Sen. Tom Cotton, R-Ark., warned a conservative audience in Washington, D.C. Monday night against settling for an immigration deal that would legalize beneficiaries of the Deferred Action for Childhood Arrivals program but not make them eligible for citizenship.

In an address to Hillsdale College's eighth annual Constitution Day Celebration, Cotton made clear he opposed clean reauthorization of DACA without additional provisions designed to mitigate the incentives for future illegal immigration that would be created by giving legal status to illegal immigrants who arrived as minors. But the senator said not allowing some path to citizenship for those legalized was a nonstarter.

Cotton said it would be bad policy to have a large group of permanent legal residents who weren't eligible for citizenship. He added, in response to an audience question, that it would also be terrible politics for Republicans if such a deal was enacted.

"The next day Democrats … would be protesting the ‘separate but equal'" treatment and "the new Jim Crow," Cotton said.

Some Republicans contend that legalization without citizenship would prevent the deportation of sympathetic, otherwise law-abiding undocumented immigrants without creating new Democratic voters.

What Cotton said Republicans should do instead was "pair any attempt to codify DACA" with restrictions on chain migration that allow the newly legalized beneficiaries to sponsor adult extended family members.

"Codify DACA along with the reforms of the RAISE Act," Cotton said, referring a bill he has introduced alongside Sen. David Perdue, R-Ga., that attempts to shift admission preferences away from generous family reunification toward more skills-based immigrants, while reducing immigration overall.

President Trump endorsed this bill at the White House in August, but has since perplexed many immigration hawks by appearing to embrace DACA and dealing with Senate Minority Leader Chuck Schumer, D-N.Y., and House Minority Leader Nancy Pelosi, D-Calif., on the issue.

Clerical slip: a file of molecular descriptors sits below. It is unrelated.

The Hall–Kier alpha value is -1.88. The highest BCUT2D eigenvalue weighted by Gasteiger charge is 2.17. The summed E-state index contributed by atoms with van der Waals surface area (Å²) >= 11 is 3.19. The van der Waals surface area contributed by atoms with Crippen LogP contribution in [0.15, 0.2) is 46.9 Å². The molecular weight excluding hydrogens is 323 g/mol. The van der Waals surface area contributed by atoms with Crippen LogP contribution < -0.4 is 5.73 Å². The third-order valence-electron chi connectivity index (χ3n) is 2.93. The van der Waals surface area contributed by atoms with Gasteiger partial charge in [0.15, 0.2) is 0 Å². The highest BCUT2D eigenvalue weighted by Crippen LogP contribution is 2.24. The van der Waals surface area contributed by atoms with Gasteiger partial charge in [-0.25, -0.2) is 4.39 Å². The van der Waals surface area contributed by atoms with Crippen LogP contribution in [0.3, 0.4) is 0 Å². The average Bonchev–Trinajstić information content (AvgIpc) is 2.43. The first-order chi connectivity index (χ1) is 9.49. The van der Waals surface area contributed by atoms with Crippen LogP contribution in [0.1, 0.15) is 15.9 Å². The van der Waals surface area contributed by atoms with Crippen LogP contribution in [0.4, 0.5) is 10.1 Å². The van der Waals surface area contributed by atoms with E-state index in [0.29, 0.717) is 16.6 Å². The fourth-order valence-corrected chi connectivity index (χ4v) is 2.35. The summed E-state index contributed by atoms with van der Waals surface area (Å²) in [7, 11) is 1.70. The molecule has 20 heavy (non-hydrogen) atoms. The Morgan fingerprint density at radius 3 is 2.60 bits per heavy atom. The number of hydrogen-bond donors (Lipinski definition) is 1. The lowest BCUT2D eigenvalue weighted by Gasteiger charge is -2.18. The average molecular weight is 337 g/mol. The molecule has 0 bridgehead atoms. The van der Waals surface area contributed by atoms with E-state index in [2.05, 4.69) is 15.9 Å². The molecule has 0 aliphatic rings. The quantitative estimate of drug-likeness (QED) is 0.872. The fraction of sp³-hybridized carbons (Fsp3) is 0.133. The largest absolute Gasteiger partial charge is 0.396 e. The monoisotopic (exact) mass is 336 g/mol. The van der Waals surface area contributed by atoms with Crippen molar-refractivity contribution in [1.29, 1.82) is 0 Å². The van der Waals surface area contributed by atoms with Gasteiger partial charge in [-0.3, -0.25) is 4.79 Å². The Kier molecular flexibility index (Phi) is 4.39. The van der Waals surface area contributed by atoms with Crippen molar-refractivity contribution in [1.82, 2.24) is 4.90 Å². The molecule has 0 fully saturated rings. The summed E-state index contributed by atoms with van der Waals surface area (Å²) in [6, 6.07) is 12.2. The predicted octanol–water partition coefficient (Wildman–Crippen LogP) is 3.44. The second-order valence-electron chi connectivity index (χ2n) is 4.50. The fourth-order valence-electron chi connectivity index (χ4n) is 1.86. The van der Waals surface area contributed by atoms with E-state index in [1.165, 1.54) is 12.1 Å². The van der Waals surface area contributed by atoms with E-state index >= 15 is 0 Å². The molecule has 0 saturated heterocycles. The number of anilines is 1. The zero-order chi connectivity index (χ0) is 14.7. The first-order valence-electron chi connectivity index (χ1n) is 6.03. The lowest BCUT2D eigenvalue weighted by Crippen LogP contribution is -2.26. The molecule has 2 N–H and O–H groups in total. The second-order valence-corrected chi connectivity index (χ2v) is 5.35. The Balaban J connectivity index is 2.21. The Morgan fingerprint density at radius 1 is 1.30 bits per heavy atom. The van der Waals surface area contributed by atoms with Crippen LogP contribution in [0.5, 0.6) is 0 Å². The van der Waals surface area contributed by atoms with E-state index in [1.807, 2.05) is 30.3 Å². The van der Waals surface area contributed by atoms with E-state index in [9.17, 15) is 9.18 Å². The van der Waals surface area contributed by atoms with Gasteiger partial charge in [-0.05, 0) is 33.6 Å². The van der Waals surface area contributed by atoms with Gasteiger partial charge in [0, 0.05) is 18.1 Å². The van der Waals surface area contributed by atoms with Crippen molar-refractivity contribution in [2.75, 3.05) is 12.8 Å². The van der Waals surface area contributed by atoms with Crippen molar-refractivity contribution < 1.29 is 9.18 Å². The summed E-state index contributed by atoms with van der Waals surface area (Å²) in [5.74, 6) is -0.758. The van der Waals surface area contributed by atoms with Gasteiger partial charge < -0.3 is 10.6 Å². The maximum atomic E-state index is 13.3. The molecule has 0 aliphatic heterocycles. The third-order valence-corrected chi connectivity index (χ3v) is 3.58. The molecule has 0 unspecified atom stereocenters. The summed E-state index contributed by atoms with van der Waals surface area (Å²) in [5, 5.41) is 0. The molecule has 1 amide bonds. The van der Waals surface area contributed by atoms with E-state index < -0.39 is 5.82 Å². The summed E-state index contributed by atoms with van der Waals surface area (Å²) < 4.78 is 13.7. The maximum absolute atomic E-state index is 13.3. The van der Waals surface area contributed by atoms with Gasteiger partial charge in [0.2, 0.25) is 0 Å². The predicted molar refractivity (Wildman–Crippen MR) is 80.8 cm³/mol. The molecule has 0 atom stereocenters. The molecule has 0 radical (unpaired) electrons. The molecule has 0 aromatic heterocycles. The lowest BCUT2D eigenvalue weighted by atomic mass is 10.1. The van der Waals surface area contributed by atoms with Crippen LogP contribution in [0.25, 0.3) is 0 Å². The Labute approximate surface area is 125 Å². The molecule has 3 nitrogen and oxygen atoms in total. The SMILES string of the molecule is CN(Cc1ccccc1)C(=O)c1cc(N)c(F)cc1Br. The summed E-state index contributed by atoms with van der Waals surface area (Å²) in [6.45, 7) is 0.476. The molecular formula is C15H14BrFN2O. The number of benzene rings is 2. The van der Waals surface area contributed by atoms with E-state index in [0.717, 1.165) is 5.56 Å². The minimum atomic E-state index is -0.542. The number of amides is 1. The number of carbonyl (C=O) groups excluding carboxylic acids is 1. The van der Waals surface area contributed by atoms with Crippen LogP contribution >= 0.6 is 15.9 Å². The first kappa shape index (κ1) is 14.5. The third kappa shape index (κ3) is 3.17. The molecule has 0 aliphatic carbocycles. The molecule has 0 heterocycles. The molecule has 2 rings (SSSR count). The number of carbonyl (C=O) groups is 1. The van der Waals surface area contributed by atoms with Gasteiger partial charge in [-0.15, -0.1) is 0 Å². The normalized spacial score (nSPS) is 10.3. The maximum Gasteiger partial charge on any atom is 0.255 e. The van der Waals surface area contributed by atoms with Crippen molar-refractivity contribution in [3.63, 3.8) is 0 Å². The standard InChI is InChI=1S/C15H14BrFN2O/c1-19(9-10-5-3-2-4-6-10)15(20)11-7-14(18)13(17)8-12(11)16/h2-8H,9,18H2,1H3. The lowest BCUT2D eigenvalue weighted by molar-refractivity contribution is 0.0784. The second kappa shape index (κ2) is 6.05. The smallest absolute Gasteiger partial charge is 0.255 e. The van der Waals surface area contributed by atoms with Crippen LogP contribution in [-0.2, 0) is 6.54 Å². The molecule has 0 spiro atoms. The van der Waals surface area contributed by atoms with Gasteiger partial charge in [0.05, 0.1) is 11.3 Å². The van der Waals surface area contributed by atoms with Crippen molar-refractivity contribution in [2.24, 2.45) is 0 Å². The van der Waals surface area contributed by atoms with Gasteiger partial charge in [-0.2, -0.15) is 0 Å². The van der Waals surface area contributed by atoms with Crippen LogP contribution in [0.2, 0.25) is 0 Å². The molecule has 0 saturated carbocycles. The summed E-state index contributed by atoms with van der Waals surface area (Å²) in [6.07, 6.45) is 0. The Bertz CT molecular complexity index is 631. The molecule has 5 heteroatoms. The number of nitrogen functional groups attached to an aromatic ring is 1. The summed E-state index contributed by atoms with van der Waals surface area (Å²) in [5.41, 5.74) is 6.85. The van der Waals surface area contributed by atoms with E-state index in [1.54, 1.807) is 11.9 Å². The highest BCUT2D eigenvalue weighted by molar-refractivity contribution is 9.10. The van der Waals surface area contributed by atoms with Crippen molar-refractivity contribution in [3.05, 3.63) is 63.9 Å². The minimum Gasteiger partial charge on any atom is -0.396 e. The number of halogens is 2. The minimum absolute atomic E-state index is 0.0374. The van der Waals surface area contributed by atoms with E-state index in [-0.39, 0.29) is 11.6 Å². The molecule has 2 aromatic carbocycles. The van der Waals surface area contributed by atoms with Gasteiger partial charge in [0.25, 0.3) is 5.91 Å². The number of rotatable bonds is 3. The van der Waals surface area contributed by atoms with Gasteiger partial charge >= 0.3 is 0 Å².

"Only one in fifteen come for employment reasons," Cotton said in his speech Monday night. A number of legal and illegal immigrants approaching the population of the United Kingdom "did not come because of a job offer or because of their skills."

This isn't the first time Cotton has suggested the RAISE Act could be part of a DACA deal. But his speech to the Hillsdale-organized event was a broader challenge to the immigration liberalization of 1965 and the "bipartisan consensus" that sustains it.

Cotton described that consensus as resting on mythology, where immigration restrictions adopted in the 1920s were an "aberration" from a generally permissive policy described in the poetry of Emma Lazarus at the base of the Statute of Liberty, ultimately corrected by the 1965 Immigration Act.

"And everyone lived happily ever after," Cotton said, adding he would give this viewpoint "an F for history and an A for creative writing."

Cotton instead painted a picture of U.S. immigration as being broken up into periods of ebbs and flows, arguing that the former would benefit the American working class right now.

A similar argument broke out between the White House press corps and senior domestic policy adviser Stephen Miller after Trump spoke out in favor of the RAISE Act. Cotton has since been downplaying the idea that a potential deal with Schumer and Pelosi, who are supportive of the Dream Act, more closely reflects the president's thinking on immigration.

"I think the president has said publicly there's not a [DACA] deal, but he wants to see a deal," Cotton told NBC's "Meet the Press" on Sunday. "In fact, he called me a couple of nights ago so say 'there is no deal.' He wants to make sure we protect the interest of American workers."